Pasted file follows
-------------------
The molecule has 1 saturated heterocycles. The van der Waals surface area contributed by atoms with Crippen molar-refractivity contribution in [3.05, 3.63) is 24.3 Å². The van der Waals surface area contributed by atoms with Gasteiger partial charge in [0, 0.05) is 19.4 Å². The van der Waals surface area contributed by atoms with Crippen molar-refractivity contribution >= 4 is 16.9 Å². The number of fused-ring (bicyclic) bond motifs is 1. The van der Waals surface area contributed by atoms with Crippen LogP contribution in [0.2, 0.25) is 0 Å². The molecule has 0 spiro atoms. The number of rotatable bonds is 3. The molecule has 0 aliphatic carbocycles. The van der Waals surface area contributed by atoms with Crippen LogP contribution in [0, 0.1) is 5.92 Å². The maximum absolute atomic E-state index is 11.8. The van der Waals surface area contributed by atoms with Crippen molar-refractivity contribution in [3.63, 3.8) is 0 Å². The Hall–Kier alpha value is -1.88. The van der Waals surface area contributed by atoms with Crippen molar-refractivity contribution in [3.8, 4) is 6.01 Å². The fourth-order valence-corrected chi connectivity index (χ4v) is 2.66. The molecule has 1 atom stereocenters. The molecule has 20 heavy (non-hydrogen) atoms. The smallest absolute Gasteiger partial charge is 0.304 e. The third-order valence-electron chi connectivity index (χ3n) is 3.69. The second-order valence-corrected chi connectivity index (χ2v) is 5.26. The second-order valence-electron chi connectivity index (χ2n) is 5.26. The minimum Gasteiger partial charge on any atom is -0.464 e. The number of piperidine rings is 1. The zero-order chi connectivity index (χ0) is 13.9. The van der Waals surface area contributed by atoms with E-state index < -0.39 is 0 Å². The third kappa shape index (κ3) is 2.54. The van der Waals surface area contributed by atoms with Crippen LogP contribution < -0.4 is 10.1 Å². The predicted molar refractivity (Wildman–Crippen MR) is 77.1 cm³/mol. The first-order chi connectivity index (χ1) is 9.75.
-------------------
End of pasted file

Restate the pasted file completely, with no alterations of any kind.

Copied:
The molecule has 1 saturated heterocycles. The van der Waals surface area contributed by atoms with Crippen molar-refractivity contribution in [3.05, 3.63) is 24.3 Å². The van der Waals surface area contributed by atoms with Gasteiger partial charge in [0, 0.05) is 19.4 Å². The van der Waals surface area contributed by atoms with Crippen molar-refractivity contribution >= 4 is 16.9 Å². The number of fused-ring (bicyclic) bond motifs is 1. The van der Waals surface area contributed by atoms with Crippen LogP contribution in [0.2, 0.25) is 0 Å². The molecule has 0 spiro atoms. The number of rotatable bonds is 3. The molecule has 0 aliphatic carbocycles. The van der Waals surface area contributed by atoms with Crippen LogP contribution in [0, 0.1) is 5.92 Å². The maximum absolute atomic E-state index is 11.8. The van der Waals surface area contributed by atoms with Crippen molar-refractivity contribution in [3.63, 3.8) is 0 Å². The Hall–Kier alpha value is -1.88. The van der Waals surface area contributed by atoms with Crippen molar-refractivity contribution in [3.8, 4) is 6.01 Å². The fourth-order valence-corrected chi connectivity index (χ4v) is 2.66. The molecule has 1 atom stereocenters. The molecule has 20 heavy (non-hydrogen) atoms. The smallest absolute Gasteiger partial charge is 0.304 e. The third-order valence-electron chi connectivity index (χ3n) is 3.69. The second-order valence-corrected chi connectivity index (χ2v) is 5.26. The second-order valence-electron chi connectivity index (χ2n) is 5.26. The minimum Gasteiger partial charge on any atom is -0.464 e. The number of piperidine rings is 1. The zero-order chi connectivity index (χ0) is 13.9. The van der Waals surface area contributed by atoms with E-state index < -0.39 is 0 Å². The third kappa shape index (κ3) is 2.54. The van der Waals surface area contributed by atoms with Crippen LogP contribution < -0.4 is 10.1 Å². The predicted molar refractivity (Wildman–Crippen MR) is 77.1 cm³/mol. The first-order chi connectivity index (χ1) is 9.75.